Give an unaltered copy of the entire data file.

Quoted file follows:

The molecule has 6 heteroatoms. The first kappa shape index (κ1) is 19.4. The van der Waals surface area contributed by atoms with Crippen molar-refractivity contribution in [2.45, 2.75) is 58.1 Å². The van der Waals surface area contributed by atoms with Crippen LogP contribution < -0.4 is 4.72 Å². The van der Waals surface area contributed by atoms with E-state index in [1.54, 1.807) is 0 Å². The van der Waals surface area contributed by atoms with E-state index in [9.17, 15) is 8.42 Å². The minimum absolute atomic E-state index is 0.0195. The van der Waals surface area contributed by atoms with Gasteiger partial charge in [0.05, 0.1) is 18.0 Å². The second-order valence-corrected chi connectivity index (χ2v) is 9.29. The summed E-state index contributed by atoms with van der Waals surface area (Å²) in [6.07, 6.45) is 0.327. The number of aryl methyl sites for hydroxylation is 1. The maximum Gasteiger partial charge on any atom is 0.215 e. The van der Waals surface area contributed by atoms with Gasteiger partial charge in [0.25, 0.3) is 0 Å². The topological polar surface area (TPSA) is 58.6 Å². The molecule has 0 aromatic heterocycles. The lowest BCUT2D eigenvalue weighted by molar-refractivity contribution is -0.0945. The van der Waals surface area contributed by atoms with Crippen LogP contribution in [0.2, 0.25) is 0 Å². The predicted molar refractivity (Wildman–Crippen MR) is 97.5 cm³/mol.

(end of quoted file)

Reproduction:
The molecule has 6 heteroatoms. The first kappa shape index (κ1) is 19.4. The van der Waals surface area contributed by atoms with Crippen molar-refractivity contribution in [2.45, 2.75) is 58.1 Å². The van der Waals surface area contributed by atoms with Crippen LogP contribution < -0.4 is 4.72 Å². The van der Waals surface area contributed by atoms with E-state index in [1.54, 1.807) is 0 Å². The van der Waals surface area contributed by atoms with E-state index in [9.17, 15) is 8.42 Å². The minimum absolute atomic E-state index is 0.0195. The van der Waals surface area contributed by atoms with Gasteiger partial charge in [0.05, 0.1) is 18.0 Å². The second-order valence-corrected chi connectivity index (χ2v) is 9.29. The summed E-state index contributed by atoms with van der Waals surface area (Å²) in [6.07, 6.45) is 0.327. The number of aryl methyl sites for hydroxylation is 1. The maximum Gasteiger partial charge on any atom is 0.215 e. The van der Waals surface area contributed by atoms with Gasteiger partial charge in [0.25, 0.3) is 0 Å². The topological polar surface area (TPSA) is 58.6 Å². The molecule has 0 aromatic heterocycles. The lowest BCUT2D eigenvalue weighted by molar-refractivity contribution is -0.0945. The van der Waals surface area contributed by atoms with Crippen LogP contribution in [0.2, 0.25) is 0 Å². The predicted molar refractivity (Wildman–Crippen MR) is 97.5 cm³/mol.